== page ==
Plum job: A juicy guide to greengages and plums

Anna Pavord
Saturday 13 August 2011 00:00

Neither selfishness nor greed is a pretty sight, so I got up at crack of dawn to indulge in the first greengage binge of the year. When we moved here, we planted an orchard of pears and plummish things and the trees are now beginning to bear good crops. It was too early for wasps to be about; only the blackbirds singing in the hawthorn and the buzzards wheeling overhead could tut-tut at the amount of juice squidging down my chin. I did feel a bit guilty, thinking of the children sleeping serene but gageless in their beds. But not for long.

It has been a fabulous year for plums and gages. Even in an indifferent summer, gages produce the most ambrosial of all tree fruit, and this year they have been particularly good. At least, with us, they have. A friend in Northamptonshire says all possibility of fruit on her trees was wiped out by a cruelly-timed spring frost.

What makes a plum a greengage? It is certainly not the colour, for there are purple greengages in the National Fruit Collection at Brogdale in Kent and the Bryanston Gages that I pigged out on at dawn were the colour of amber. The name came from a Sir Thomas Gage of Hengrave Hall in Suffolk, who at the end of the 18th century imported the first gages from France. There they were generally known as 'Reine Claudes' after the consort of King Francois I. She must have had a taste for them.

Edward Bunyard, the Edwardian nurseryman, thought the distinction between the two fruits only an English one, based on taste rather than any other criterion. If you bite into a plum-shaped fruit and suddenly feel you are drinking rather than eating nectar of the gods, then it is a greengage.

The flavour of fruit can be influenced by many different factors. Wine buffs make a great thing of this, but it is not only grapes that need a particular type of soil or manure or site. The flavour of a gage is also linked to the size of the crop. The more there are, the less good the flavour. I've never had that problem. The West Country, where we live, is not the best place to grow plums. They like a regime closer to that of their Armenian homeland: hot summers, hard winters and a late, short spring.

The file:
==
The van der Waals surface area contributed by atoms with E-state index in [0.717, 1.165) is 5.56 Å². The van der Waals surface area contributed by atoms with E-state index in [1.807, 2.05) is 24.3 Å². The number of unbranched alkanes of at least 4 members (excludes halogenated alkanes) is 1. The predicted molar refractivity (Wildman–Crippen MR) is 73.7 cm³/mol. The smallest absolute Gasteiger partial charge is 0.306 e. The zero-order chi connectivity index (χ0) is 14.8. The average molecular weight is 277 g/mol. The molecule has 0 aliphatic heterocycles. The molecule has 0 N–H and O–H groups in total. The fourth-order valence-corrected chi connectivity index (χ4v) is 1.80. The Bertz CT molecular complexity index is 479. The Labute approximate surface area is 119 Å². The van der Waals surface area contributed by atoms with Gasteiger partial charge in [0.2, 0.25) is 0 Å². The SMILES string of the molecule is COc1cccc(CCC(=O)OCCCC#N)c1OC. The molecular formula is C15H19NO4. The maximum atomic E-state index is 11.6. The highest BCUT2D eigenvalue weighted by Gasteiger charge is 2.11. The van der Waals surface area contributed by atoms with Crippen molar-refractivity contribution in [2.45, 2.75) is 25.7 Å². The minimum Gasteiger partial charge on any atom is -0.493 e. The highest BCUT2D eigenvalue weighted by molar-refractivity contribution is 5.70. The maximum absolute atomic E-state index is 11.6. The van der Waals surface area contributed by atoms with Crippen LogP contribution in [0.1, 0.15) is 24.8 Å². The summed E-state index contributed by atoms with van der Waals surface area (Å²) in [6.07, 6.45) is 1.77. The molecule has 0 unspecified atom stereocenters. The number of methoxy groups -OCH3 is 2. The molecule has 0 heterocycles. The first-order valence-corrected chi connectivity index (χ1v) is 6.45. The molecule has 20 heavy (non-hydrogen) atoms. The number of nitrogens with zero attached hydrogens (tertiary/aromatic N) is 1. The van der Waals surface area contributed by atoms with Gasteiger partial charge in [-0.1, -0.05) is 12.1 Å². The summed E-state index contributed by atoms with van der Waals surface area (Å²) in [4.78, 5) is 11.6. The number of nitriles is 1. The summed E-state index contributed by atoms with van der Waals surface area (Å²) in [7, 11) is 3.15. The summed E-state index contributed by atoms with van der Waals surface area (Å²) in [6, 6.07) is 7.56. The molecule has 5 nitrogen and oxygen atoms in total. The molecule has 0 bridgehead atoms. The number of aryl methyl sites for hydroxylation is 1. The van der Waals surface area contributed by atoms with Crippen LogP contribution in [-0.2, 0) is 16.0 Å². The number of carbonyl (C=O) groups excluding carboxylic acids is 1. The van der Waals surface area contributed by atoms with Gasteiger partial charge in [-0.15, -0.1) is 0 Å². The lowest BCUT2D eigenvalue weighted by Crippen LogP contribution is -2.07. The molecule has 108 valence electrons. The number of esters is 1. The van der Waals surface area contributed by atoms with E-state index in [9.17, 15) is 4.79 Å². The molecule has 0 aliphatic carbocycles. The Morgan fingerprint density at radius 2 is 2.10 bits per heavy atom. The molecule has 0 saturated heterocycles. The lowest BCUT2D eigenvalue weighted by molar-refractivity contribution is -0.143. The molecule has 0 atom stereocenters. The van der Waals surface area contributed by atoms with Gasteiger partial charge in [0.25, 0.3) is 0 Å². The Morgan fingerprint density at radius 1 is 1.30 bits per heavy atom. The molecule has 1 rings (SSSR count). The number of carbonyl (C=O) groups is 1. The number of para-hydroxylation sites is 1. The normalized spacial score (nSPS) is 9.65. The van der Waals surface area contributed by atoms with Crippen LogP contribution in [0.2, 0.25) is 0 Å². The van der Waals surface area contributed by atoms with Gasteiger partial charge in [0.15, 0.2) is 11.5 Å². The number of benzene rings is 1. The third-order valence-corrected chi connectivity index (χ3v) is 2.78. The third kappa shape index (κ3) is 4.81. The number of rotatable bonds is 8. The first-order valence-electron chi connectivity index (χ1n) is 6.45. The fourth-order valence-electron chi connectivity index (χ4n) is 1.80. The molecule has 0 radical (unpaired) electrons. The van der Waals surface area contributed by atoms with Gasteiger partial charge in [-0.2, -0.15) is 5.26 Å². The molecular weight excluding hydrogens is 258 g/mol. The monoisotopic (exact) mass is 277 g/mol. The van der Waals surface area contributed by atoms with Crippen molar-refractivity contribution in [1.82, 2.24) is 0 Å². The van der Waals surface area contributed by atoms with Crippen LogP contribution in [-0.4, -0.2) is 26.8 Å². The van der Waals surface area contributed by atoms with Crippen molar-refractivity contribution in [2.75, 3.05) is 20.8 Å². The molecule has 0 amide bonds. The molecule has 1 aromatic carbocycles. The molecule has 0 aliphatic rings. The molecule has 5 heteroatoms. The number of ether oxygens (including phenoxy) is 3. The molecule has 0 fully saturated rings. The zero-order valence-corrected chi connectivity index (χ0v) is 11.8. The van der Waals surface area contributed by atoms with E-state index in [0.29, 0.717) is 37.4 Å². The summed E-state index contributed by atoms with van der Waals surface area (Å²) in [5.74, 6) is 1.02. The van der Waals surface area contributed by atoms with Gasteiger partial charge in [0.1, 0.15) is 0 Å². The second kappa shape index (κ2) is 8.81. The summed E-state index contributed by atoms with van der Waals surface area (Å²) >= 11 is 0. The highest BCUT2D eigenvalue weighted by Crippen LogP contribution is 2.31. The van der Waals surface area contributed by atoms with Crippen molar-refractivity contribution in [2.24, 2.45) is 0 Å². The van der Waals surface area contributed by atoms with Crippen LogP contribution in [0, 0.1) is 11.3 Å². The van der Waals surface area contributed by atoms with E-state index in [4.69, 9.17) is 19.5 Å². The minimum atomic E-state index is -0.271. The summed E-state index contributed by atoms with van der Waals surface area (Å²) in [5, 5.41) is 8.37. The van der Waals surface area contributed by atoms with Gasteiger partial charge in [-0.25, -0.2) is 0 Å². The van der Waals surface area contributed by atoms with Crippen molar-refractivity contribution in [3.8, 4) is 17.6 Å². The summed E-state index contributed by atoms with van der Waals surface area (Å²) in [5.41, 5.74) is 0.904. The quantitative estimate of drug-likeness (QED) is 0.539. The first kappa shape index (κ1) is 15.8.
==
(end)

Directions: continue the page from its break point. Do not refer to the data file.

Situation is important, too. Gages need shelter from wind and as much protection as possible from late frosts. Late flowering varieties such as 'Late Transparent' have a better chance of escaping frost than a variety such as 'Reine Claude de Bavay' which flowers early. The most succulent fruit comes from fan-trained trees planted against south-facing walls. Gages are by nature neat, small trees, rarely more than 10-12ft tall, so they are ideally suited to this kind of treatment. I used to grow them like this in our old garden. In the new one, we have no suitable walls, so they are free-standing trees.

The age of the tree makes a difference to flavour, too. Ours are still relatively young and I chose the trees (the orchard has six pear trees and six plums/gages) to give as wide a season of cropping as possible. 'Early Transparent Gage' and 'Denniston's Superb' are generally ready by mid- to late-August. 'Bryanston Gage' (found near Bryanston in Dorset around 1800) and 'Reine Claude de Bavay' come in September. But you also need to know which plums are self-fertile and which are not. If they are not, you have to plant another gage or plum as a pollinator. And when you are choosing pollinators, you have to go for trees that blossom at the same time. This is not as complicated as it sounds; the catalogues of most good nurseries (I use Thornhayes in Devon) give the flowering period (listed from 1-5) of the trees they sell.

'Bryanston Gage', for instance, is not self-fertile and flowers in period 3. So I planted the well-known plum 'Victoria' to pollinate it. 'Victoria' is self-fertile, but even self-fertile plums and gages crop better if they are cross pollinated. We've also got 'Denniston's Superb' and 'Early Transparent Gage' that flower in period 2, which means their blossom, although a little earlier, usually overlaps with a period 3 gage.